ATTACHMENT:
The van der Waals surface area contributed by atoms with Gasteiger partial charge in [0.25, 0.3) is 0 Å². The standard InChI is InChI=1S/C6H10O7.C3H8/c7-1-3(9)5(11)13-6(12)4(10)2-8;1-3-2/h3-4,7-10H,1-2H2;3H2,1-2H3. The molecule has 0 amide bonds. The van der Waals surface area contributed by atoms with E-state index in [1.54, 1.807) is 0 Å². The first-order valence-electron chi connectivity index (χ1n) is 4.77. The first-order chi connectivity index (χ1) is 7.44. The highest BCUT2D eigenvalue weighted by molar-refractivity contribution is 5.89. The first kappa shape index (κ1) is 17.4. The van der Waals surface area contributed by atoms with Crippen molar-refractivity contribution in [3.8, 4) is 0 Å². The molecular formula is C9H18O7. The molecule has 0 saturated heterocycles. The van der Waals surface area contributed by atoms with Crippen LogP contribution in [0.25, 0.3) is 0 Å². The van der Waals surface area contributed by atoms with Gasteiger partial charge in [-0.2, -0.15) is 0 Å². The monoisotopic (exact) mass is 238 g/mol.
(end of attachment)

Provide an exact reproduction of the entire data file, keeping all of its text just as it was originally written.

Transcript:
The van der Waals surface area contributed by atoms with Gasteiger partial charge in [0.25, 0.3) is 0 Å². The standard InChI is InChI=1S/C6H10O7.C3H8/c7-1-3(9)5(11)13-6(12)4(10)2-8;1-3-2/h3-4,7-10H,1-2H2;3H2,1-2H3. The molecule has 0 amide bonds. The van der Waals surface area contributed by atoms with E-state index in [1.54, 1.807) is 0 Å². The first-order valence-electron chi connectivity index (χ1n) is 4.77. The first-order chi connectivity index (χ1) is 7.44. The highest BCUT2D eigenvalue weighted by molar-refractivity contribution is 5.89. The first kappa shape index (κ1) is 17.4. The van der Waals surface area contributed by atoms with Crippen molar-refractivity contribution in [3.8, 4) is 0 Å². The molecular formula is C9H18O7. The molecule has 0 saturated heterocycles. The van der Waals surface area contributed by atoms with Crippen LogP contribution in [0.25, 0.3) is 0 Å². The van der Waals surface area contributed by atoms with Gasteiger partial charge in [-0.2, -0.15) is 0 Å². The monoisotopic (exact) mass is 238 g/mol.